Cinema Reviews

Blair Witch Review


Nobody was expecting, or even wanting, another sequel to The Blair Witch Project when Adam Wingard’s film “The Woods” was announced.  But sudden interest was perked when it was revealed that “The Woods” was actually a BWP sequel in disguise when it screened at the San Diego earlier this year.  A disguise that was then dropped immediately and was then renamed Blair Witch.  What was astounding was the universal praise that the film then received.

Now it has screened for the rest of the critics and the world awaits.  We are not expecting it to be quite the phenomenon that the original was.  That expectation would be ludicrous, but Blair Witch should do some very decent business overall purely on the back that Horror films right now are somewhat in fashion again at the box office (And we mean good horror films with good word of mouth).

It’s also a strength that it has director Adam Wingard (The Guest, You’re Next, A Horrible Way to Die) at the helm as well as his regular screenwriter Simon Barrett. A team dedicated to bringing something new to audiences, something visceral and exciting. The way that they launched the film by surprise is to their credit. Had they announced that they were making the film first it may have seemed like a step down from their previous two hits The Guest and You’re Next. A lazy way to make a buck. But clearly the film is evidence that they have turned in something that is very close to the original but builds on the quality of it and adds to the mythology at the same time.

This time round we find another team of college documentarians heading out to the woods in search of the truth. One of their gang is fully intent of finding his sister, Heather, who went missing at the end of the first film.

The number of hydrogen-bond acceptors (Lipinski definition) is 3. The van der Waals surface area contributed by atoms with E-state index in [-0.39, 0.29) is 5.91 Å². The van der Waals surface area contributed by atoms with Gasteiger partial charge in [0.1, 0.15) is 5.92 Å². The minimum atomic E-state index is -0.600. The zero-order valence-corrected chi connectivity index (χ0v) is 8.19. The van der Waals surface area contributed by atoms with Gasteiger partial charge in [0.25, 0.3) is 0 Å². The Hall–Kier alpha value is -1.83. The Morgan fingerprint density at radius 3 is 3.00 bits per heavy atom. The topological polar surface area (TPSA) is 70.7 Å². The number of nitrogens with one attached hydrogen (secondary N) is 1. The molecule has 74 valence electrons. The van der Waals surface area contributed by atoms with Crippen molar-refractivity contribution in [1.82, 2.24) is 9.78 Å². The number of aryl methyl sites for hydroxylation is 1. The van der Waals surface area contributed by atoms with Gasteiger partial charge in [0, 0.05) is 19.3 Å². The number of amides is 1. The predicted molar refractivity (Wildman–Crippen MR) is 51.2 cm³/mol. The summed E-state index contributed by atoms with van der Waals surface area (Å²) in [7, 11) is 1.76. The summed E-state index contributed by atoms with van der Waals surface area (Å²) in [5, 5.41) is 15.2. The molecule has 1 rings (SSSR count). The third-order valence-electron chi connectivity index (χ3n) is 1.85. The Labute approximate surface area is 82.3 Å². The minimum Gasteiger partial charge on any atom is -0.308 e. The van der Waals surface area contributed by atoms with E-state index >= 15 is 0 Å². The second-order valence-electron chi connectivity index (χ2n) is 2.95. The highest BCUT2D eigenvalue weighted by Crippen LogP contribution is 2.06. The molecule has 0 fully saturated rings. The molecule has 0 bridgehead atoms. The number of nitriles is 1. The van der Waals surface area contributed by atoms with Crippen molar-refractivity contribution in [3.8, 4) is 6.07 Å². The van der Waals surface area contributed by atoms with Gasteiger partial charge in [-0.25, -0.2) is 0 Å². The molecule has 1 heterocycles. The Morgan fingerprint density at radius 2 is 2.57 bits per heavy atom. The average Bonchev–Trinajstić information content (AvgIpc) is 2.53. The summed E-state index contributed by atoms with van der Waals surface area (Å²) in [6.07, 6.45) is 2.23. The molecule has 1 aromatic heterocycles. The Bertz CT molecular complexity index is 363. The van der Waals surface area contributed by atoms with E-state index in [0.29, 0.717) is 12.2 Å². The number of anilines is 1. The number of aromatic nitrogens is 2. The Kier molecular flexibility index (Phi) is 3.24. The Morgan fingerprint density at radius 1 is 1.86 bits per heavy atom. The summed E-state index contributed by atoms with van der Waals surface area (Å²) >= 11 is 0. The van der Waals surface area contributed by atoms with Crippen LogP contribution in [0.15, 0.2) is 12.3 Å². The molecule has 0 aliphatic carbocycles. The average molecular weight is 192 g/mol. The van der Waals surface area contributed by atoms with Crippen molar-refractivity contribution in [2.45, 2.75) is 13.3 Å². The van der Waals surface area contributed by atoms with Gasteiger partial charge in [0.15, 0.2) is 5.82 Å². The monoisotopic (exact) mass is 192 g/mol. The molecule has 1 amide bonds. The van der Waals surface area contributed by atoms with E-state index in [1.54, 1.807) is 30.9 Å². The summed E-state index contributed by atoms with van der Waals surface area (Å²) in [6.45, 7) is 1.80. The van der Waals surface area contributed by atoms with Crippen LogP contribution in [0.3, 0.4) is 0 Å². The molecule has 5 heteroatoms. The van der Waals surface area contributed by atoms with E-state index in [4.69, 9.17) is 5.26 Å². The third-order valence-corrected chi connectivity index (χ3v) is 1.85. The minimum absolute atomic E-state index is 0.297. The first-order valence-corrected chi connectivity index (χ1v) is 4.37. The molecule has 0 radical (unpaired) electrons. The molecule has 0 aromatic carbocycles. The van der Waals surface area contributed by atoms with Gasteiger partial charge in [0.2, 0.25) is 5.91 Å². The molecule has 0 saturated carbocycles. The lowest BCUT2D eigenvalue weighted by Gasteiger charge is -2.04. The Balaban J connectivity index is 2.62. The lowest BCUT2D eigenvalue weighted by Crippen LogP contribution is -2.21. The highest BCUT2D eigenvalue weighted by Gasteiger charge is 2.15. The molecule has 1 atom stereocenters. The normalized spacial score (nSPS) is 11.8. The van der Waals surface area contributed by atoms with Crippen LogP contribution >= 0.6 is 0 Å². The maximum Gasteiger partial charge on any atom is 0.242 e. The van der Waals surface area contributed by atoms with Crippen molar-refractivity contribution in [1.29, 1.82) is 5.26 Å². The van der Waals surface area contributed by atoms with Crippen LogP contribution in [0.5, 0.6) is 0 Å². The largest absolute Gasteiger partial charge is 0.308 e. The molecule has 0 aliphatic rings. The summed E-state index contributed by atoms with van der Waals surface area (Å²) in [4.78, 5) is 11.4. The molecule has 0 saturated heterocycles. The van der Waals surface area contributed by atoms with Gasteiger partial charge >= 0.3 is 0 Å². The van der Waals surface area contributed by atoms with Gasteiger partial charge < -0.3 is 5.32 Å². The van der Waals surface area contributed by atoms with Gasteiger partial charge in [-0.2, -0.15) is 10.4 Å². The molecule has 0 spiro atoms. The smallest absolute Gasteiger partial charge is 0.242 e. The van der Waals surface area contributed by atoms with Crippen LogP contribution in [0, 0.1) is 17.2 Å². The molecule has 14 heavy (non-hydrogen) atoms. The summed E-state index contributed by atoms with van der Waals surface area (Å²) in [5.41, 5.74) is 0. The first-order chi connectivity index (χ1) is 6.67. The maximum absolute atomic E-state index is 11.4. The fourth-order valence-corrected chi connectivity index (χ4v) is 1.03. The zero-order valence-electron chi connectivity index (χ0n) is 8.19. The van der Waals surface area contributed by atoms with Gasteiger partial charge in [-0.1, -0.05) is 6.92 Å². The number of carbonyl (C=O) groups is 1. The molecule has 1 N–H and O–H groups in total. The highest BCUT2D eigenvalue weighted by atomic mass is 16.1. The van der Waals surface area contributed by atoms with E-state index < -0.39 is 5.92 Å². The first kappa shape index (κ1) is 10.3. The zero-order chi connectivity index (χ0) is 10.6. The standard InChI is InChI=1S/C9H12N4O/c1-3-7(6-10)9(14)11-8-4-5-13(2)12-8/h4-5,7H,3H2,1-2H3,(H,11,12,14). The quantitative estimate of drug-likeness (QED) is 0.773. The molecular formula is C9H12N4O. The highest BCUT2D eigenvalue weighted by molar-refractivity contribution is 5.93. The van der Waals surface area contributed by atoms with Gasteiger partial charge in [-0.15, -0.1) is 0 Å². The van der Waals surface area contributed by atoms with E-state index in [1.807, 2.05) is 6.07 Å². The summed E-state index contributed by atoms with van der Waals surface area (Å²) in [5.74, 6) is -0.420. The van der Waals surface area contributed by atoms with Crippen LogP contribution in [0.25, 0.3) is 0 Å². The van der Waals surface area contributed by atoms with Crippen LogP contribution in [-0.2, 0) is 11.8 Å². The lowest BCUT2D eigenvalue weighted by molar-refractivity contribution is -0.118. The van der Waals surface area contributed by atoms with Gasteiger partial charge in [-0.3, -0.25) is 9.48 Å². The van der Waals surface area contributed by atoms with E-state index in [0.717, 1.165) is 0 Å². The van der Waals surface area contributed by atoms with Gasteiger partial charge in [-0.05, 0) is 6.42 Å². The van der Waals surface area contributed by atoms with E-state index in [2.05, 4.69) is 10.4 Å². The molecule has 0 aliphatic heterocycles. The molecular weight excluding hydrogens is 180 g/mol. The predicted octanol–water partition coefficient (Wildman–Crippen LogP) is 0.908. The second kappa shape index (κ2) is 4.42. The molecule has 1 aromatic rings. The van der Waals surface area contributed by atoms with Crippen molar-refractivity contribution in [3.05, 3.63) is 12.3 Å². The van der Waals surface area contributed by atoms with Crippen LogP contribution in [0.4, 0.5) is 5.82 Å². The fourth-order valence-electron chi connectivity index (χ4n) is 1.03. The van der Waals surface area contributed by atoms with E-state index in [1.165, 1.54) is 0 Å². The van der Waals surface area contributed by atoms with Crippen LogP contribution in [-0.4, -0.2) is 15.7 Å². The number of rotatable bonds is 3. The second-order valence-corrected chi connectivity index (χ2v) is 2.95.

We are then treated to a familiar set up for many a “Found Footage” film: The team assemble; they each comment on the likelihood of the realities of the adventure; check their gear and explain it to the audience; do a bit of test shooting, then make off on their journey to meet the locals before heading deep into the woods where things rightly do go bump in the night.

To say more about the film might spoil a trick or two, suffice to say that the film follows a very similar road map that the first film did – this one does it a bit better. The visuals are a huge leap forward, the sound work is excellent and the lighting at night is much more bearable that you might think.  Sure there are still moments of cameras shaking all over the place when people are running around from time to time, and there are some very odd abrupt (often loud) edits when the subjects cut their cameras or turn them back on again. This adds a bit to the mounting tension but sometimes become a bit wearisome. And there are a few too many “people suddenly leaping into frame or out of the bushes” moments that might test some people’s nerves. But to give the film its well earned credit, the “proper” scares are worth the journey.

The big question that may be on people’s minds is “Do they go there?” Meaning, do they show you more than what the last film did.  To answer that is a spoiler in itself. So we will simply say that they certainly add some very interesting elements to the film that build on what was put there in the first film, from the hanging twigs, placed rocks, the location traversed and even time spent there are all toyed with. If you want to know more then clearly you want to go see the film and we recommend that you do, and we recommend you do it in a packed theatre.

4 Stars




Steven Hurst

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